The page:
U.S. Cancer Deaths Fell By a Third Since 1991: Study
The findings of a new study suggests that deaths from cancer have decreased over the past three decades, resulting in 3.8 million lives saved.
Since 1991, the number of people dying from cancer has decreased by 33% in the United States, highlighting significant medical improvements made in treatment of several types of cancer, according to a report published last week in the journal CA: A Cancer Journal for Clinicians.
Researchers from the American Cancer Society project that in 2023 there will be 1.9 million new cancer cases, leading to 609,000 cancer deaths in the United States. However, while the number remains high, it reveals a decline in cases and deaths over the past thirty years.
Declining Cancer Deaths
According to the findings, cancer death rates declined by 1.5% from 2019 to 2020, leading to a 33% reduction in cancer overall since 1991, and an estimated 3.8 million deaths prevented.
Significant improvements in cervical cancer were made from 2012 to 2019, causing deaths linked to cervical cancer to drop 65% during that time among women in their early 20s.
Rates of human papillomavirus (HPV) cancers also decreased, stemming from the first cohort to receive the HPV vaccine, the researchers said. These types of cancer occur most often in women.
The five-year survival rate for all cancers has increased from 49% in the 1970s to 68% by 2018. Many cancers, including prostate, thyroid, testis, and melanoma, have high survival rates now ranging from 94% to 98%.
Death rates from leukemia, melanoma and kidney cancer declined by 2% every year from 2016 to 2010. The type of cancer with the lowest survival rate is pancreatic cancer, with a survival rate of 12%.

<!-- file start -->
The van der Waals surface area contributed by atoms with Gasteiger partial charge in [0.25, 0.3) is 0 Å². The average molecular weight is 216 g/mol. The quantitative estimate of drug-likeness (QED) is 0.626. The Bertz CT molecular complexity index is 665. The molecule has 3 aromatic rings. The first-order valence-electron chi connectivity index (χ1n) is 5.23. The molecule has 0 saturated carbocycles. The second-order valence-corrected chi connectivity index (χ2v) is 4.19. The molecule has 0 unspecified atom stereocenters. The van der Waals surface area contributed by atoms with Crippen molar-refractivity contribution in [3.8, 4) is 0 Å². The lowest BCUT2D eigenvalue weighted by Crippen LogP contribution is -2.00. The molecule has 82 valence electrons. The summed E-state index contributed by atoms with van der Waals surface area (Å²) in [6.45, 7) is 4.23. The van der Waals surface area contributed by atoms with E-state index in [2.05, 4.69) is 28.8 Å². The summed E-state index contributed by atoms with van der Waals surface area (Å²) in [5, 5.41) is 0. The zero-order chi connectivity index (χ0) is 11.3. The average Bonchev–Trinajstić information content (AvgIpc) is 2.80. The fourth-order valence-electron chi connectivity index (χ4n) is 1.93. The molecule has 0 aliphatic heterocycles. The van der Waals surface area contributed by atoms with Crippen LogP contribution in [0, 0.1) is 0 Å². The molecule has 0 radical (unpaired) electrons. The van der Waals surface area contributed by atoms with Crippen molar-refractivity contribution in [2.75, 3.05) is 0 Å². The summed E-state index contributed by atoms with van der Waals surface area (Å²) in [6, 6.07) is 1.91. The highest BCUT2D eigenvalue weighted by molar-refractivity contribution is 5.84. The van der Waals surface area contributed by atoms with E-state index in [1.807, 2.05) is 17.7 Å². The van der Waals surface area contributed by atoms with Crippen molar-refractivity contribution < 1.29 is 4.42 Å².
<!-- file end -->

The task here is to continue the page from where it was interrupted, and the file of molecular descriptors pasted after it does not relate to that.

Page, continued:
Researchers largely attribute the improvement in cancer rates and decrease in deaths to advances in treatment for many cancers that were difficult to treat in recent decades.
Cancer Decreases Less Favorable for Women
The data indicated incidence trends were more favorable for men in comparison to women.
Rates of lung cancer among women decreased at one-half the pace of men, 1% vs 3%, from 2015 to 2019. Additionally, rates of breast cancer in women have increased by about 0.5% since the mid-2000s.
Breast cancers and uterine cancers continued to increase as well. Liver cancer and melanoma decreased in women, but stabilized in men ages 50 years and older, and declined in younger men.
Prostate cancer rates increased by 3% annually from 2014 through 2019 after experiencing two decades of decline. This increase has led to an additional 99,000 new cases. Prostate cancer is the number one most diagnosed cancer among men and the leading cause of cancer death among men in the U.S., but when diagnosis confirms it is confined to the prostate, the survival rate reaches more than 99%.
In the United States, the probability of being diagnosed with any invasive cancer is roughly 41% for men and 39% for women.
Improvements in Cancer Screening and Treatment
Despite a significant increase in cancer cases during the 20th century, largely attributed to lung cancer, improvements have been made in recent decades leading to a decline.
“This steady progress is because of reductions in smoking; uptake of screening for breast, colorectal, and prostate cancers; and improvements in treatment, such as adjuvant chemotherapies for colon and breast cancers,” researchers determined. “More recently, advances in the development of targeted treatment and immunotherapy have accelerated progress in lung cancer mortality well beyond reductions in incidence and are reflected in large mortality reductions for cancers with increasing or stable incidence (leukemia, melanoma, and kidney cancer).”
However, researchers warn that during the Covid-19 pandemic, many people skipped regular medical exams, were weary to break social distancing, and potentially expose themselves to the coronavirus. This has led to a reduction in screenings and an increase in cancer cases.
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